Summary of ‘Disability Manifesto’ now available

With the General Election just a week away, many people are still deciding on who they are going to vote for. The election campaign has been dominated by issues such as social care and welfare reform, although sadly the horrific terrorist attack in Manchester has focused everyone’s minds on the issue of safety and security.

Our ‘Disability Manifesto’ which sets out what Disabled People would like political parties to commit to doing in the next Parliament, has been a great success. We are aware that it is a fairly long document so we have summarised the key commitments for each topic area into a short document so people can see at a glance what Disabled People want the political parties to sign up to.

We hope this summary document will be easier for some people to access. We will also be tweeting out the key commitments between now and the big day as well as releasing a video with some very special guests discussing our manifesto so keep an eye on our blog and Facebook page over the next few days.

If you want to read the full manifesto, please visit our Disability Manifesto page


SPECTRUM 2017 Disability Manifesto out now!

There are more than 13.3 million Disabled People and people with long-term health conditions in the UK – a very sizeable part of the electorate in 2017.

We believe it is essential for Disabled People’s voices to be heard in the debates around the 2017 General Election – not only because they represent a large number of votes but, more importantly, because they are deeply affected by so many of the key issues at the heart of political debate.

On the 25th May 2017, SPECTRUM Centre for Independent Living will be launching our Disabled People’s DISABILITY MANIFESTO – a pragmatic and realistic range of proposals which shows how the Government, any Government, could address the unfairness, the indignities and the discrimination that Disabled People have faced because of austerity measures.manifestocover2017


The launch of the DISABILITY Manifesto will be the start of our campaign to bring the needs, and the solutions that Disabled People are proposing, to the eyes and minds of the electorate, and into the minds of politicians and policy makers.

Disabled People Concerned About Snap Election 

So, here we go again! Britain will be going to the polls in just a matter of weeks to elect a new government, after Theresa May shocked the country by announcing a snap general election on June the 8th. The short timescale has concerned many Disabled People’s Organisations such as ourselves and Merton Centre for Independent Living. 

Merton CIL highlight three ways that the short timescale may impact on Disabled People’s ability to exercise her democratic right to vote. 

Firstly, some Disabled People may need support to register to vote. You have until the 22nd May to register to vote in the upcoming general election so if you are not already registered to vote then you can do it online at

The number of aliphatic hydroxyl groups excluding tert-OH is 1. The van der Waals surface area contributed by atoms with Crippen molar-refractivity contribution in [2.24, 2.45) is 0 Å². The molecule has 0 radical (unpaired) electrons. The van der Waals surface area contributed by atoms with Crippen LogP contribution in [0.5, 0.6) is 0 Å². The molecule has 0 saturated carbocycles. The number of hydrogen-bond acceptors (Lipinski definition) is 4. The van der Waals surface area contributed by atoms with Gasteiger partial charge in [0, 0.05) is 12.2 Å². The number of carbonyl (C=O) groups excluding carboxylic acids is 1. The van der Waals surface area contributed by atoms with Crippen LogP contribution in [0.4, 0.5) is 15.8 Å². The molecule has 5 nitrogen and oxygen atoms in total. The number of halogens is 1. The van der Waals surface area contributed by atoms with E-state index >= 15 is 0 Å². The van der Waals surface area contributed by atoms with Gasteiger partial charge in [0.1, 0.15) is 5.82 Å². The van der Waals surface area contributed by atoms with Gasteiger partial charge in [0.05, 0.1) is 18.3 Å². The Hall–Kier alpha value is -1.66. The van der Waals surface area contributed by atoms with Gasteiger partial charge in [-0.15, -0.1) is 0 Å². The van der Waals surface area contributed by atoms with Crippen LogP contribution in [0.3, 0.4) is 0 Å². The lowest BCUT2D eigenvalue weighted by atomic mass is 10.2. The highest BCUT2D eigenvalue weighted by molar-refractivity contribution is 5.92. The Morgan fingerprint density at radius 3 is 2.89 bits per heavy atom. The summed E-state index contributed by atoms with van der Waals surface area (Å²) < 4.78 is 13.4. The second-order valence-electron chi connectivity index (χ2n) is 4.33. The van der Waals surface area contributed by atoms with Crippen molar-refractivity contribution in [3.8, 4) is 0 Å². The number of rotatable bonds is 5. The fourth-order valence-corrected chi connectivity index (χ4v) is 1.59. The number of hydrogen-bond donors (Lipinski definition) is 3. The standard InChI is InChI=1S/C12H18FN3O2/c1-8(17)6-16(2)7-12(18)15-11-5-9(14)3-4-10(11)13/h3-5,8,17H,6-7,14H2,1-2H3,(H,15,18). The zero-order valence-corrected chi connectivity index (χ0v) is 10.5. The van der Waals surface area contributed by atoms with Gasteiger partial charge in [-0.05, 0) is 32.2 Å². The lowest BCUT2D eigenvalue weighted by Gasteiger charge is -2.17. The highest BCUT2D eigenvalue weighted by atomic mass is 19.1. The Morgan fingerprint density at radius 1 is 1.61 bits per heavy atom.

Secondly, despite much campaigning, some Disabled People still find that their local polling station is not accessible. It is true that you can opt for a postal vote but in 2017, it surely shouldn’t be too much to ask for polling stations to meet the needs of Disabled People.

Finally, there is a very real concern about whether the party manifestos will be available in accessible formats in good time. Different political parties have in the past neglected this issue until being lobbied hard by Disabled People’s Organisations. With much to do in six weeks, what is the bet that the needs of Disabled People in all these different areas will not be seen as a priority by political parties? 

Leaving aside the practical issues, there is also a concern that Disability issues will yet again be overlooked during the election. Sure, we might get a brief mention if the social care crisis gets raised (and we hope it does!) but we share the concern of many that the election will be focused on one issue – Brexit. As Merton CIL rightly state ‘We are concerned that this election might be dominated by Brexit, when so many of our members and local Disabled people have many other very important issues to raise, which are often forgotten about.’

Over the next few weeks, we will be highlighting some of these ‘forgotten’ issues and holding all political parties to account. Let us know what really matters to you. You can Tweet us at @SPECTRUMCIL or visit our Facebook page

Disability Research on Independent Living and Learning (DRILL)

Disability Rights UK (DRUK) has a Disability Research on Independent Living and Learning (DRILL) Roadshow event for the South East here at Unity 12 on 29th September 2015!

The DRILL (Disability Research on Independent Living and Learning) is a new innovative 5 year UK wide programme, funded by the Big Lottery, which will deliver the world’s first major research programme led by Disabled People.

The four nation programme is funded by the Big Lottery Fund and delivered by Disability Action in partnership with Disability Rights UK, Disability Wales and Inclusion Scotland.

The partnership brings together the major pan-disability organisations in each UK nation, working together with powerful groups of academics with diverse expertise to create a new and innovative research agenda in each nation and UK-wide. 

The research programme which will be delivered over five years will involve a number of significant research projects specifically engaging disabled people looking at areas contributing to independent living and learning. The findings will lead to a number of pilot projects aimed at enhancing the lives of disabled people.